Innovative Methods of Hospital Disinfection in Prevention of Healthcare-Associated Infections
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Purpose of Review
The purpose of this review is to give the reader an update on recent studies and developments regarding the hospital environment role in transmission of healthcare-associated infections (HAIs), and novel strategies to obtain a cleaner, safer patient environment. Hospital patient rooms are increasingly recognized as a reservoir of multi-drug-resistant organisms that contribute to HAIs. In simulated environments, surfaces can easily be adequately disinfected of pathogenic bacteria. However, translation into real healthcare settings has been less reliable and efficacious, with barriers to implementation of best practices.
In this review, we describe and compare new and evolving technologies for enhancing room disinfection, such as UV-C, hydrogen peroxide vapor, ozone, and chlorine. We also review recent studies examining antimicrobial surfaces such as copper and silver and introduce a novel transdisciplinary human factors, systems engineering, and infection prevention approach to improve manual room cleaning. We highlight outstanding questions, including additional benefit of no touch technology in a human factors-optimized manual cleaning setting, and cost-effectiveness of optimized manual cleaning vs additional of no touch technology.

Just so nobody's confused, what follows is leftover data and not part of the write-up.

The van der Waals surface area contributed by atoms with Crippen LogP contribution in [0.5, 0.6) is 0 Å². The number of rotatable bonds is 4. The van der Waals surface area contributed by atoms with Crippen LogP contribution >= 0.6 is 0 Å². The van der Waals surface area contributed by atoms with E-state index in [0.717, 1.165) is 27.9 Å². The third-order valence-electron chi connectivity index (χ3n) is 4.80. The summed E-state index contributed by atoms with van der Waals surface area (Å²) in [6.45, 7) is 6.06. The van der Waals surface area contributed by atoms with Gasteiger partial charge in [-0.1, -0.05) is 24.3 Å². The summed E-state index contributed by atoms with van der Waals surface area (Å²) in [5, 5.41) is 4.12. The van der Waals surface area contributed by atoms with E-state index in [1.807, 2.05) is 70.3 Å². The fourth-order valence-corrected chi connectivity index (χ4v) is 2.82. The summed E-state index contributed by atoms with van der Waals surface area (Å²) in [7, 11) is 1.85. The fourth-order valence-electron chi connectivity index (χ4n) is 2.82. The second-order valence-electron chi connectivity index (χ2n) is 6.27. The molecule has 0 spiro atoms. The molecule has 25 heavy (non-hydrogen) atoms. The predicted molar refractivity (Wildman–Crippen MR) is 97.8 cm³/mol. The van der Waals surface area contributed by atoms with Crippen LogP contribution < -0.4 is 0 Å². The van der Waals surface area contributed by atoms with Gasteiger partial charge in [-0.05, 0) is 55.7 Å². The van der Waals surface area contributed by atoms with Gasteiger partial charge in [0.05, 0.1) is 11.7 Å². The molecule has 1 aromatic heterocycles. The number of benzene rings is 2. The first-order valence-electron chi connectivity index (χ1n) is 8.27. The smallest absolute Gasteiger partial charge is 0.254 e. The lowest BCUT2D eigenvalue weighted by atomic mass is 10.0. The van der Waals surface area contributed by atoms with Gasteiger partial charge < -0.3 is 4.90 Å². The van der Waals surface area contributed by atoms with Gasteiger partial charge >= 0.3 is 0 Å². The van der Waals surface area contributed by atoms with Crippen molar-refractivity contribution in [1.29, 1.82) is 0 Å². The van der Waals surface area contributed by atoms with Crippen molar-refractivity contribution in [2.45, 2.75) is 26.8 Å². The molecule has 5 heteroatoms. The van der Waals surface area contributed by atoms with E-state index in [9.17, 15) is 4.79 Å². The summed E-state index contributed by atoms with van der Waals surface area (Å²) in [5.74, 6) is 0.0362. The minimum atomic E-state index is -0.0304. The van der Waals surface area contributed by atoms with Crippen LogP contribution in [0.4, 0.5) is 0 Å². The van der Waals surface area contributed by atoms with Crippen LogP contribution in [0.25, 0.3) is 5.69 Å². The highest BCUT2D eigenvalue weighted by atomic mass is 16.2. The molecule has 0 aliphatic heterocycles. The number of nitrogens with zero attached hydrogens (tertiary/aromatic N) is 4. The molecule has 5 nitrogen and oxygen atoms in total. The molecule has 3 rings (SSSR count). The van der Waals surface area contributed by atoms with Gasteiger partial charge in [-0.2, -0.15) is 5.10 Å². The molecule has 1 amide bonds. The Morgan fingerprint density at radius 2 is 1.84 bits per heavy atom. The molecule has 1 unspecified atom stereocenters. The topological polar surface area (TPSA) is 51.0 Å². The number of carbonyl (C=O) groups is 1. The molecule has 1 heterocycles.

There are evolving technologies and strategies to enhance patient room cleaning and decrease risk of HAI transmission. It is important for the infection prevention community to keep up to date with, and understand the implications of, these developments so as to best inform hospital HAI reduction strategy.
KeywordsHealthcare-associated infections Human factors engineering No touch disinfection UV-C Hydrogen peroxide vapor Ozone
Clare Rock receives research funding from Centers for Disease Control and Prevention Epicenter Program, Johns Hopkins University, grant number 1U54CK000447-01.
Compliance with Ethical Standards
Conflict of Interest
Clare Rock leads a research study examining use of daily UV-C disinfection funded to Johns Hopkins University School of Medicine by The Clorox Company.
Bryce A. Small and Kerri A. Thom declare that they have no conflict of interest.
Human and Animal Rights and Informed Consent
This article does not contain any studies with human or animal subjects performed by any of the authors.
References and Recommended Reading
Papers of particular interest, published recently, have been highlighted as: • Of importance •• Of major importance.
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